“President Obama & Racism” By Aisha Harris

“Maybe we now realize the way a racial bias can infect us even when we don’t realize,” he said. “So that we are guarding against not racial slurs but also going against the subtle impulse to call Johnny back for a job interview but not Jamal. So that we search our hearts when we consider laws to make it harder for some of our fellow citizens to vote.”

On Friday, as much of the country rejoiced at the Supreme Court’s ruling on same-sex marriage, and Charleston, South Carolina, continued to mourn its dead, President Obama delivered what may go down as his most impassioned, biting, and unambiguous statement on race since being elected into office.

This statement was, unfortunately, delivered by way of a eulogy for the Rev. Clementa Pinckney, the South Carolina state senator and reverend who was murdered last week, along with eight others, at Emanuel African Methodist Episcopal Church by Dylann Roof, a white supremacist. But what started out as a moving celebration of the life of Pinckney (“Preacher by 13. Pastor by 18. Public servant by 23—what a life [he] lived.”) soon morphed into a rousing, mesmerizing political sermon, one in which Obama tackled pretty much all of the controversial angles that have intersected in the aftermath of the Charleston massacre: the confederate flag. Gun control. Systemic racism.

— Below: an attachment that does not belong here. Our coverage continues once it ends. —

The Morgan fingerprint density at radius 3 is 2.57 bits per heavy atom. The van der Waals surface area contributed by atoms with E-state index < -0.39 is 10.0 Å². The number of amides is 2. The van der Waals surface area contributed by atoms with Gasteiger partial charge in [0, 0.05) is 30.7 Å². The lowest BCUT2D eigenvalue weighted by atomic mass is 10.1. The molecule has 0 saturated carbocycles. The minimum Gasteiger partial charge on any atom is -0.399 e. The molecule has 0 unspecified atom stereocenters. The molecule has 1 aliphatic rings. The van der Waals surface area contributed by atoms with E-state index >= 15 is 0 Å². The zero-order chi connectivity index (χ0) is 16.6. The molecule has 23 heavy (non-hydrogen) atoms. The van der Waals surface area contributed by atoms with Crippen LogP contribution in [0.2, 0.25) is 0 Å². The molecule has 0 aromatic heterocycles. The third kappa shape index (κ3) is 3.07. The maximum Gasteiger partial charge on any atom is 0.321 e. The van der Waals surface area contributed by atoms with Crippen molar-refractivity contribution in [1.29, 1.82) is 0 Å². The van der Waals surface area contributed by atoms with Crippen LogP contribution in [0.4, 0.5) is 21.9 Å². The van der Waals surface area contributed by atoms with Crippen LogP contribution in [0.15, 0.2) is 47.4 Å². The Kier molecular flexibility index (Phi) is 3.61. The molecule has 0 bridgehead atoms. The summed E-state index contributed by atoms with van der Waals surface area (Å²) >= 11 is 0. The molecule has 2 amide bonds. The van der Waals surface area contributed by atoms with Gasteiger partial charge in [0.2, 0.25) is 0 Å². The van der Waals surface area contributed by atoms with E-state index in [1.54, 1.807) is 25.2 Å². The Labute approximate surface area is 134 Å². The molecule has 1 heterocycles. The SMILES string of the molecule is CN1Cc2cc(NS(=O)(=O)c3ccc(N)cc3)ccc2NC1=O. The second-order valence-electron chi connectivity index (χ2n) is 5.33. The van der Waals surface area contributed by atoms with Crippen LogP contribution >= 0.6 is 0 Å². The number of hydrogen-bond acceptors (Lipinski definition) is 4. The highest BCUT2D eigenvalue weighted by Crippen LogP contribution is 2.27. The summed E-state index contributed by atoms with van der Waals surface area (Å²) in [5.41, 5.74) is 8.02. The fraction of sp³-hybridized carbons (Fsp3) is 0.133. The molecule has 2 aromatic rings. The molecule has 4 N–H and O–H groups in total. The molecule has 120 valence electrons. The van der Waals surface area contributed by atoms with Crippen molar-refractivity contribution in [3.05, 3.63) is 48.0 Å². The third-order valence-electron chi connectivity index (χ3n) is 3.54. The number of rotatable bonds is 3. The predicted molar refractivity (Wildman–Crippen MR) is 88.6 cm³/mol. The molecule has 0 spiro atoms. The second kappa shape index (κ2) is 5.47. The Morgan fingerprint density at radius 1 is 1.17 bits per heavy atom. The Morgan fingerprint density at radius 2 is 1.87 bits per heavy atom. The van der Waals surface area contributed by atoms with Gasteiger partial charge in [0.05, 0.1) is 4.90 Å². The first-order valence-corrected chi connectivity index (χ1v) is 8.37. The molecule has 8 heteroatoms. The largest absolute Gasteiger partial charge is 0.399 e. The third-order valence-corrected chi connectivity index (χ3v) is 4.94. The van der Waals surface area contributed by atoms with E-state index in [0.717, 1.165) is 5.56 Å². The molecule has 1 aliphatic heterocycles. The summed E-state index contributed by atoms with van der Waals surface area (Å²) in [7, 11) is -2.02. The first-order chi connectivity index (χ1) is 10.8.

Posted by f.sheikh



One thought on ““President Obama & Racism” By Aisha Harris

  1. Harris is correct in her assertion that Obama has been ignoring his true feelings on race.The president must in order to prevent the media from overcovering the racism issue as opposed to topics of more pressing concern to the general public such as immigration issues and various wars the U.S.is currently engaged in.

    However, as his term is nearing an end and the media continuously covers stories such as everyday occurences of black males being targeted by police officers, racial biases in the job market and inflating rates of incarceration, it’s sort of expected he would do so.
    More than being given the title of president, it’s Obama’s duty as a black male with political capabilities to address these controversial issues.


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